You met Ben from Madera at a dorm party at Roble way early on, long before Tanya, and before you had accepted Andy as a permanent fixture in your life. Ben was from one of the wealthier parts of the East Bay originally, and like all Bay Area natives, he had a jump start on his college career because of his proximity to home. Ben from Madera exuded an air of confidence the rest of you lacked, something that came from being already a fish in just a different section of the same pond. It was a comfort unimaginable to you then, and you were envious of it and would always remember it, even though you and Ben would only ever become friends of friends, and even though this would happen much later in your college careers, after your perspectives had switched and realigned themselves and made you both unrecognizable to the each others of that night. Still, for this night he represented promise of friendship, if only in theory, in this new, exciting, terrifying, and oppressively lonely place.
It was back when you still required wine coolers to get drunk, a remnant from your high school experience, when the biggest difficulty in obtaining alcohol was finding somebody old enough to buy. Here, there was no shoulder-tapping required, but you had found that cheap beer foam was basically all there was to be had at most parties, so when you walked into Roble that night and saw the salad bar filled with ice and Bartles & Jaymes, it was like you were back home, if only for a second. And there was breathing room in that party, which at first was refreshing but quickly became oppressive once you realized that it was in those spaces that conversations were expected to take place, and that wandering around the party in circles endlessly, weaving through bodies and meeting no eyes directly, was not going to work here.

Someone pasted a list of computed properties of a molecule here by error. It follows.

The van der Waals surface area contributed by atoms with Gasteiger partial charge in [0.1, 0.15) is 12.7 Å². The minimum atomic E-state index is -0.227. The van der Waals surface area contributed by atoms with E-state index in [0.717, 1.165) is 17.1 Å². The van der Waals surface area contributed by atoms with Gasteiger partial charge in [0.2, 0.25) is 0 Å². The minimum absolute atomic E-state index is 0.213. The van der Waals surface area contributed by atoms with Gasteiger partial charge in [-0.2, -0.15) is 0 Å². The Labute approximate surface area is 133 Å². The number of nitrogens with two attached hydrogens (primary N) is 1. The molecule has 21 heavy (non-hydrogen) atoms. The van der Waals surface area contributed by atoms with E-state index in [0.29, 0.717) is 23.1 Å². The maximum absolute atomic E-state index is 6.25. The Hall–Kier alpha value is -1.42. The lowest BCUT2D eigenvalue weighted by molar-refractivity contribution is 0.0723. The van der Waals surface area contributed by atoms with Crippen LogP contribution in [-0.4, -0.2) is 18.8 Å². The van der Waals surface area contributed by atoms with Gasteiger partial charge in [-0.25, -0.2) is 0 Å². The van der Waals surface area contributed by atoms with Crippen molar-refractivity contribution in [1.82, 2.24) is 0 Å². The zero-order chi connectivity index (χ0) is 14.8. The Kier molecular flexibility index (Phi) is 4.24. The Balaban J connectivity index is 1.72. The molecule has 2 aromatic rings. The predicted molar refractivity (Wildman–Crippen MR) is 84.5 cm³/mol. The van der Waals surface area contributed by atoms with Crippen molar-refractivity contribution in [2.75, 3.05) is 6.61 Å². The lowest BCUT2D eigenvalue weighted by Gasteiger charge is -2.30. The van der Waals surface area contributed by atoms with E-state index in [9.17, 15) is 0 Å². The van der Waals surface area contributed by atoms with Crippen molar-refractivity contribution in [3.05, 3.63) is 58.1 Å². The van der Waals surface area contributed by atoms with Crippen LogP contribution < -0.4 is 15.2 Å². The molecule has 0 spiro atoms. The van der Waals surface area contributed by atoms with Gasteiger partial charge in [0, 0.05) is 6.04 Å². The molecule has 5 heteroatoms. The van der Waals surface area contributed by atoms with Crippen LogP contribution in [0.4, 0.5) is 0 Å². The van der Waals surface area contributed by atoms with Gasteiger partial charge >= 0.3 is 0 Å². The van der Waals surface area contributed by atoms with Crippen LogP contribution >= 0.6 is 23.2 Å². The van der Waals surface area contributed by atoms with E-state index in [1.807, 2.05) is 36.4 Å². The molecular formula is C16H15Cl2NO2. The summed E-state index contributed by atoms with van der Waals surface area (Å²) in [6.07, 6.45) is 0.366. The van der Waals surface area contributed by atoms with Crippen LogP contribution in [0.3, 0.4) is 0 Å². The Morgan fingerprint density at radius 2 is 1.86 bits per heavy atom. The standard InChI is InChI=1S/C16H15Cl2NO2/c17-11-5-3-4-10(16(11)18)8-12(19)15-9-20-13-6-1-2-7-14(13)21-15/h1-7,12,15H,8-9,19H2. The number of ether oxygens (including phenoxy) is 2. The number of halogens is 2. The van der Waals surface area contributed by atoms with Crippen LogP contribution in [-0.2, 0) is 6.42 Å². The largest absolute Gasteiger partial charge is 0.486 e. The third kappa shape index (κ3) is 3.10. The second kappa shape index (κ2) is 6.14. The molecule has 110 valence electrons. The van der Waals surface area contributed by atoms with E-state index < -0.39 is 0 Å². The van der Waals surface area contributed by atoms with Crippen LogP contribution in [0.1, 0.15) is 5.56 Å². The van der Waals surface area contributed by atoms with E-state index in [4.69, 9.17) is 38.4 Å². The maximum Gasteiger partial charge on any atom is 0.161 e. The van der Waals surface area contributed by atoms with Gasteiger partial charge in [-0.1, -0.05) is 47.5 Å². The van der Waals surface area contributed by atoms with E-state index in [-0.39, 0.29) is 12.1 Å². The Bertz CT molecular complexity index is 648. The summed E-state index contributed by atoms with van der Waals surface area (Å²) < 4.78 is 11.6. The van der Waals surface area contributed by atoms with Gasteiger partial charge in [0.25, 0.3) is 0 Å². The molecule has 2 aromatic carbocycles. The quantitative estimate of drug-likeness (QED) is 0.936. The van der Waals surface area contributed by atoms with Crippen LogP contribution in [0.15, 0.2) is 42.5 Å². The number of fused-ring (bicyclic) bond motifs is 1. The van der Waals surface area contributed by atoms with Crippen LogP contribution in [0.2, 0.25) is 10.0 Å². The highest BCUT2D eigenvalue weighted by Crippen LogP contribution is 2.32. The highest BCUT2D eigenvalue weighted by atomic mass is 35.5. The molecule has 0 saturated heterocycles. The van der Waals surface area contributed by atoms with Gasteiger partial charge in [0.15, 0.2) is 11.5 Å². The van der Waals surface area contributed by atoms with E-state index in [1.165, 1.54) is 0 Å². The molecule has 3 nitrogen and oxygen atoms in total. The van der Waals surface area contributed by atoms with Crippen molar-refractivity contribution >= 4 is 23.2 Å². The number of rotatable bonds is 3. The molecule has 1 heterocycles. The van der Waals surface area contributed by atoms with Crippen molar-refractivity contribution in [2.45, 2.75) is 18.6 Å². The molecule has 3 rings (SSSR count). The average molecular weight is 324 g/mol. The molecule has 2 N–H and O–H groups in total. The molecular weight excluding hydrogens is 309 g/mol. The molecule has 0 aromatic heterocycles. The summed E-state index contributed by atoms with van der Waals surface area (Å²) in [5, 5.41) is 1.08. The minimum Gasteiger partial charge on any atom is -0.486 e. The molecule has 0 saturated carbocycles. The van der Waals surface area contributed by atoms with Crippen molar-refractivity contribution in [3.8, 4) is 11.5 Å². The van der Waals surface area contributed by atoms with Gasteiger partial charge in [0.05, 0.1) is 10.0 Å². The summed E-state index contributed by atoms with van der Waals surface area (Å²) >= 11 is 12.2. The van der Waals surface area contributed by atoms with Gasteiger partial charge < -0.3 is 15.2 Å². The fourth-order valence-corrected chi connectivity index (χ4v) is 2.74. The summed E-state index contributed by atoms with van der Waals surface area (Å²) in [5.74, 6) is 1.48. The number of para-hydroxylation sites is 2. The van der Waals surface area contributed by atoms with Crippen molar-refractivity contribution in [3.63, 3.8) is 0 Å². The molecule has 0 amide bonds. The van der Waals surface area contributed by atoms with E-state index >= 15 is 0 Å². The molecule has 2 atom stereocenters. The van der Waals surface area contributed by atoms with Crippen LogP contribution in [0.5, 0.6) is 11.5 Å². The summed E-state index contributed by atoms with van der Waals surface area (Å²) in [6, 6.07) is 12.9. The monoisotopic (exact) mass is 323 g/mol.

You weren’t quite into full panic mode when Ben from Madera moseyed up and started a conversation, but you were close enough to be thankful to him, possibly forever, for saving you from yourself. Ben should have been cute, and perhaps in a parallel universe he would have been: his piercing blue eyes were out of step with the darkness of his complexion and hair color, strange in an alarming but aesthetically appealing way. Perhaps he was just too short for you to take seriously? No matter, he was talking to you, and this was decades before you realized that men don’t want to hear about all of the challenges you are having adjusting or coping, and so you unloaded on him about all of the changes and challenges, slowly at first, but over time gaining the confidence to reveal your true fears to this stranger from Madera. He seemed to understand, even if Madera was an all-frosh dorm, and so he had less problems finding new friends than you and others who lived in the four class dorms. The presence of upper classmen in your dorm may have saved you from always looking obviously like a freshman, but it also contrasted your life with they who always already had their own social groups and events, study sessions, majors, and networking opportunities that made you feel perpetually behind, already, at 19. Unlike Ari and Dylan, the Juniors who lived on your floor and showered you with self-interested attention early on–while you were still unsuspecting Freshman prey–Ben from Madera had no illusions about easily seducing you before the more Alpha males on campus sniffed you out. To him, you were just another freshman, and though perhaps he was half-heartedly hitting on you, it was only a symbolic effort to make you feel like everything was fine.
You left that night with instructions from Ben to seek him out, something you knew you would never do, but which calmed you anyway. For that year, Ben from Madera would exist for you in the form of a yellow Post-It™ that read, “Ben from Madera,” and was stuck to one of the pages of your Froshbook. Ben had said, specifically, “Remember: I’m Ben, from Madera,” and you had taken him seriously enough to write it down. But otherwise, Ben from Madera was now a face in the sea of faces that you might talk to, the next time you felt out of place and alone, far from home, and not sure what to do. You didn’t see yourself becoming close to Ben from Madera, but at least he was someone who would be there to make you feel like you weren’t completely alone, during those nights that you were, in fact, completely alone, in a room full of people.